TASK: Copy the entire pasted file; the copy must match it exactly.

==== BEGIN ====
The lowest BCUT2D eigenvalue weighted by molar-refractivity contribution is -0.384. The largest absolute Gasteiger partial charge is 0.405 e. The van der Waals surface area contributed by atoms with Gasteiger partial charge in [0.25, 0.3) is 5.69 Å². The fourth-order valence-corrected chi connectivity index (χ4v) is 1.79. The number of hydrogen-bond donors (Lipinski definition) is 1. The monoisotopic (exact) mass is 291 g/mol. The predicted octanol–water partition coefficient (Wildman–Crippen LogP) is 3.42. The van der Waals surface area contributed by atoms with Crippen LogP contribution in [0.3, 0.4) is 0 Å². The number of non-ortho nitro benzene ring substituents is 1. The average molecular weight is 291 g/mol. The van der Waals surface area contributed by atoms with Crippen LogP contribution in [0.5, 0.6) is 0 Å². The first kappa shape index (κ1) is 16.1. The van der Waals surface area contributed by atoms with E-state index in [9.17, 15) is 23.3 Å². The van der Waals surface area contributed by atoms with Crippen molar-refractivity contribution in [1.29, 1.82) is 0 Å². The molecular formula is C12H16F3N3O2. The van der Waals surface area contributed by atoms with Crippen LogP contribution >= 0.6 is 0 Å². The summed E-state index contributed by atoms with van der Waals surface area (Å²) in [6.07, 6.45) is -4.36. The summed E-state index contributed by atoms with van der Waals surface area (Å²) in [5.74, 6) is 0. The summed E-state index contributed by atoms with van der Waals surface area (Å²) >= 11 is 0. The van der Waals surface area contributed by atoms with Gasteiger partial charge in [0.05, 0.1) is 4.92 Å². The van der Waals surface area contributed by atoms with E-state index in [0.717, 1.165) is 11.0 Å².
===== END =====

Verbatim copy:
The lowest BCUT2D eigenvalue weighted by molar-refractivity contribution is -0.384. The largest absolute Gasteiger partial charge is 0.405 e. The van der Waals surface area contributed by atoms with Gasteiger partial charge in [0.25, 0.3) is 5.69 Å². The fourth-order valence-corrected chi connectivity index (χ4v) is 1.79. The number of hydrogen-bond donors (Lipinski definition) is 1. The monoisotopic (exact) mass is 291 g/mol. The predicted octanol–water partition coefficient (Wildman–Crippen LogP) is 3.42. The van der Waals surface area contributed by atoms with Crippen LogP contribution in [0.3, 0.4) is 0 Å². The number of non-ortho nitro benzene ring substituents is 1. The average molecular weight is 291 g/mol. The van der Waals surface area contributed by atoms with Crippen LogP contribution in [0.5, 0.6) is 0 Å². The first kappa shape index (κ1) is 16.1. The van der Waals surface area contributed by atoms with E-state index in [9.17, 15) is 23.3 Å². The van der Waals surface area contributed by atoms with Crippen molar-refractivity contribution in [1.29, 1.82) is 0 Å². The molecular formula is C12H16F3N3O2. The van der Waals surface area contributed by atoms with Crippen LogP contribution >= 0.6 is 0 Å². The summed E-state index contributed by atoms with van der Waals surface area (Å²) in [6.07, 6.45) is -4.36. The summed E-state index contributed by atoms with van der Waals surface area (Å²) in [5.74, 6) is 0. The summed E-state index contributed by atoms with van der Waals surface area (Å²) >= 11 is 0. The van der Waals surface area contributed by atoms with Gasteiger partial charge in [0.05, 0.1) is 4.92 Å². The van der Waals surface area contributed by atoms with E-state index in [0.717, 1.165) is 11.0 Å².